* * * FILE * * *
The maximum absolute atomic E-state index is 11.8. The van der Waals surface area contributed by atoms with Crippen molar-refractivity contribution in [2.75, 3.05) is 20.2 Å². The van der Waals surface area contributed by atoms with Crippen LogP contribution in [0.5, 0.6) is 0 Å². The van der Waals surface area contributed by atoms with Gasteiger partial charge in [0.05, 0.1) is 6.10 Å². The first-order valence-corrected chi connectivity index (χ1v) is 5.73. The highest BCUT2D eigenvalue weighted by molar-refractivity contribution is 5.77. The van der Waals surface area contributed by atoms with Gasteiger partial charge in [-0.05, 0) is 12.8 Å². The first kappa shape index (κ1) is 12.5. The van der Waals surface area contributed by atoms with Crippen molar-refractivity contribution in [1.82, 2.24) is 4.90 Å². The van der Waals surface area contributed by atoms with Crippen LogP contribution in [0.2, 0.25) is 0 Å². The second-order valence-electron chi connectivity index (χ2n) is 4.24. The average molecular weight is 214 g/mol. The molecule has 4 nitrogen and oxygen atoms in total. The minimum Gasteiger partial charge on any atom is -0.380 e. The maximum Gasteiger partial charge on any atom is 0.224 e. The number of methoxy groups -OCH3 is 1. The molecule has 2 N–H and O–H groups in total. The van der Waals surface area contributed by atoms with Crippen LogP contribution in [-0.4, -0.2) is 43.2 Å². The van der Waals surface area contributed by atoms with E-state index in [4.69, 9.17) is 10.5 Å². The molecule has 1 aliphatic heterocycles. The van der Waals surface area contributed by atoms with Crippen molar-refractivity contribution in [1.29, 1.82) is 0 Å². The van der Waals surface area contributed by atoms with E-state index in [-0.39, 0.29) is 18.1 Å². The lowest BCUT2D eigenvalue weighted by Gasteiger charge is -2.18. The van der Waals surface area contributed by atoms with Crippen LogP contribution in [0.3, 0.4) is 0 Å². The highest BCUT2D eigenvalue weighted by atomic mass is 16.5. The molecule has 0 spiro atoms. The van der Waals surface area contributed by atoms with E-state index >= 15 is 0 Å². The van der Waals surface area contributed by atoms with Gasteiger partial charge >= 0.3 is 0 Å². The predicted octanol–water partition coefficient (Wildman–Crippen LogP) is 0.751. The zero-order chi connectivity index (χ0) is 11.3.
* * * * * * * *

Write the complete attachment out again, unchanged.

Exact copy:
The maximum absolute atomic E-state index is 11.8. The van der Waals surface area contributed by atoms with Crippen molar-refractivity contribution in [2.75, 3.05) is 20.2 Å². The van der Waals surface area contributed by atoms with Crippen LogP contribution in [0.5, 0.6) is 0 Å². The van der Waals surface area contributed by atoms with Gasteiger partial charge in [0.05, 0.1) is 6.10 Å². The first-order valence-corrected chi connectivity index (χ1v) is 5.73. The highest BCUT2D eigenvalue weighted by molar-refractivity contribution is 5.77. The van der Waals surface area contributed by atoms with Gasteiger partial charge in [-0.05, 0) is 12.8 Å². The first kappa shape index (κ1) is 12.5. The van der Waals surface area contributed by atoms with Crippen molar-refractivity contribution in [1.82, 2.24) is 4.90 Å². The van der Waals surface area contributed by atoms with Crippen LogP contribution in [0.2, 0.25) is 0 Å². The second-order valence-electron chi connectivity index (χ2n) is 4.24. The average molecular weight is 214 g/mol. The molecule has 4 nitrogen and oxygen atoms in total. The minimum Gasteiger partial charge on any atom is -0.380 e. The maximum Gasteiger partial charge on any atom is 0.224 e. The number of methoxy groups -OCH3 is 1. The molecule has 2 N–H and O–H groups in total. The van der Waals surface area contributed by atoms with Crippen LogP contribution in [-0.4, -0.2) is 43.2 Å². The van der Waals surface area contributed by atoms with E-state index in [4.69, 9.17) is 10.5 Å². The molecule has 1 aliphatic heterocycles. The van der Waals surface area contributed by atoms with Crippen molar-refractivity contribution in [1.29, 1.82) is 0 Å². The van der Waals surface area contributed by atoms with E-state index in [-0.39, 0.29) is 18.1 Å². The lowest BCUT2D eigenvalue weighted by Gasteiger charge is -2.18. The van der Waals surface area contributed by atoms with Crippen LogP contribution in [0.3, 0.4) is 0 Å². The highest BCUT2D eigenvalue weighted by atomic mass is 16.5. The molecule has 0 spiro atoms. The van der Waals surface area contributed by atoms with E-state index >= 15 is 0 Å². The van der Waals surface area contributed by atoms with Gasteiger partial charge >= 0.3 is 0 Å². The predicted octanol–water partition coefficient (Wildman–Crippen LogP) is 0.751. The zero-order chi connectivity index (χ0) is 11.3.